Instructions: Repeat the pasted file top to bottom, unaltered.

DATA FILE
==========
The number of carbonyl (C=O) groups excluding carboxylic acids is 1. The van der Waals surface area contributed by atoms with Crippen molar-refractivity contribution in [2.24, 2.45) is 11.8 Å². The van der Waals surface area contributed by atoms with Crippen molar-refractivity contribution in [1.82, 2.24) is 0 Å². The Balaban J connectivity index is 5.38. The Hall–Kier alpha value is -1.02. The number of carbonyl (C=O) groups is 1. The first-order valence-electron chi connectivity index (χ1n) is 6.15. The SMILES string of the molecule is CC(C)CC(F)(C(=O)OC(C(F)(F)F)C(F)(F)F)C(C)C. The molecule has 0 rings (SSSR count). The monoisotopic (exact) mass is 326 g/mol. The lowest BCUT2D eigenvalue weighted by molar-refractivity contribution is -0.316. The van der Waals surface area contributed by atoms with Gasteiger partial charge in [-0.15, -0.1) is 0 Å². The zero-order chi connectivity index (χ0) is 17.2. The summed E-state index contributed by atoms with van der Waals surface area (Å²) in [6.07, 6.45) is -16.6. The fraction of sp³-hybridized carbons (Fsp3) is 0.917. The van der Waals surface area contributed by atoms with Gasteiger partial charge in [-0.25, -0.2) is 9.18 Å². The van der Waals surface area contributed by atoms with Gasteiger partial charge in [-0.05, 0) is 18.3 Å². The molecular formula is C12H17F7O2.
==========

The number of carbonyl (C=O) groups excluding carboxylic acids is 1. The van der Waals surface area contributed by atoms with Crippen molar-refractivity contribution in [2.24, 2.45) is 11.8 Å². The van der Waals surface area contributed by atoms with Crippen molar-refractivity contribution in [1.82, 2.24) is 0 Å². The Balaban J connectivity index is 5.38. The Hall–Kier alpha value is -1.02. The number of carbonyl (C=O) groups is 1. The first-order valence-electron chi connectivity index (χ1n) is 6.15. The SMILES string of the molecule is CC(C)CC(F)(C(=O)OC(C(F)(F)F)C(F)(F)F)C(C)C. The molecule has 0 rings (SSSR count). The monoisotopic (exact) mass is 326 g/mol. The lowest BCUT2D eigenvalue weighted by molar-refractivity contribution is -0.316. The van der Waals surface area contributed by atoms with Gasteiger partial charge in [-0.15, -0.1) is 0 Å². The zero-order chi connectivity index (χ0) is 17.2. The summed E-state index contributed by atoms with van der Waals surface area (Å²) in [6.07, 6.45) is -16.6. The fraction of sp³-hybridized carbons (Fsp3) is 0.917. The van der Waals surface area contributed by atoms with Gasteiger partial charge in [-0.25, -0.2) is 9.18 Å². The van der Waals surface area contributed by atoms with Gasteiger partial charge in [-0.05, 0) is 18.3 Å². The molecular formula is C12H17F7O2.